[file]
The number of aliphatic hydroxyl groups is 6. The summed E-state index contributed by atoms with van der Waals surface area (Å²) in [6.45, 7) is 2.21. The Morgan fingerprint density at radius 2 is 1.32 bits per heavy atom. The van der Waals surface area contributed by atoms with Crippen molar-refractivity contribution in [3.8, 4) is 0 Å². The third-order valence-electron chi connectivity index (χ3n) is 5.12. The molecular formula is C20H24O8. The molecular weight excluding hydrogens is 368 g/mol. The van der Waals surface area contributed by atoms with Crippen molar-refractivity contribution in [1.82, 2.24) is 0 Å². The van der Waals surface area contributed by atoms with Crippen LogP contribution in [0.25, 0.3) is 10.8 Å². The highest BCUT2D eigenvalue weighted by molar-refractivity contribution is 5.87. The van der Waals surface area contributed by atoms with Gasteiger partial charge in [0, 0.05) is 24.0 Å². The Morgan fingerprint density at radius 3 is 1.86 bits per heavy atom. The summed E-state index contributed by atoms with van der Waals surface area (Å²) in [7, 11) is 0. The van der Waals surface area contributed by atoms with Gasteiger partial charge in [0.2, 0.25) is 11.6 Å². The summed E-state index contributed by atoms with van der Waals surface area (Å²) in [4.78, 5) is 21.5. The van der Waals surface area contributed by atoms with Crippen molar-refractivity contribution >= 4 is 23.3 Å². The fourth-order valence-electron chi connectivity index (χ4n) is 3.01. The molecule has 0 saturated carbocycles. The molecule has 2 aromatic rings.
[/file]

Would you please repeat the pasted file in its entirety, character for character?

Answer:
The number of aliphatic hydroxyl groups is 6. The summed E-state index contributed by atoms with van der Waals surface area (Å²) in [6.45, 7) is 2.21. The Morgan fingerprint density at radius 2 is 1.32 bits per heavy atom. The van der Waals surface area contributed by atoms with Crippen molar-refractivity contribution in [3.8, 4) is 0 Å². The third-order valence-electron chi connectivity index (χ3n) is 5.12. The molecular formula is C20H24O8. The molecular weight excluding hydrogens is 368 g/mol. The van der Waals surface area contributed by atoms with Crippen molar-refractivity contribution in [1.82, 2.24) is 0 Å². The van der Waals surface area contributed by atoms with Crippen LogP contribution in [0.25, 0.3) is 10.8 Å². The highest BCUT2D eigenvalue weighted by molar-refractivity contribution is 5.87. The van der Waals surface area contributed by atoms with Gasteiger partial charge in [0, 0.05) is 24.0 Å². The Morgan fingerprint density at radius 3 is 1.86 bits per heavy atom. The summed E-state index contributed by atoms with van der Waals surface area (Å²) in [7, 11) is 0. The van der Waals surface area contributed by atoms with Gasteiger partial charge in [0.2, 0.25) is 11.6 Å². The summed E-state index contributed by atoms with van der Waals surface area (Å²) in [4.78, 5) is 21.5. The van der Waals surface area contributed by atoms with Crippen molar-refractivity contribution >= 4 is 23.3 Å². The fourth-order valence-electron chi connectivity index (χ4n) is 3.01. The molecule has 0 saturated carbocycles. The molecule has 2 aromatic rings.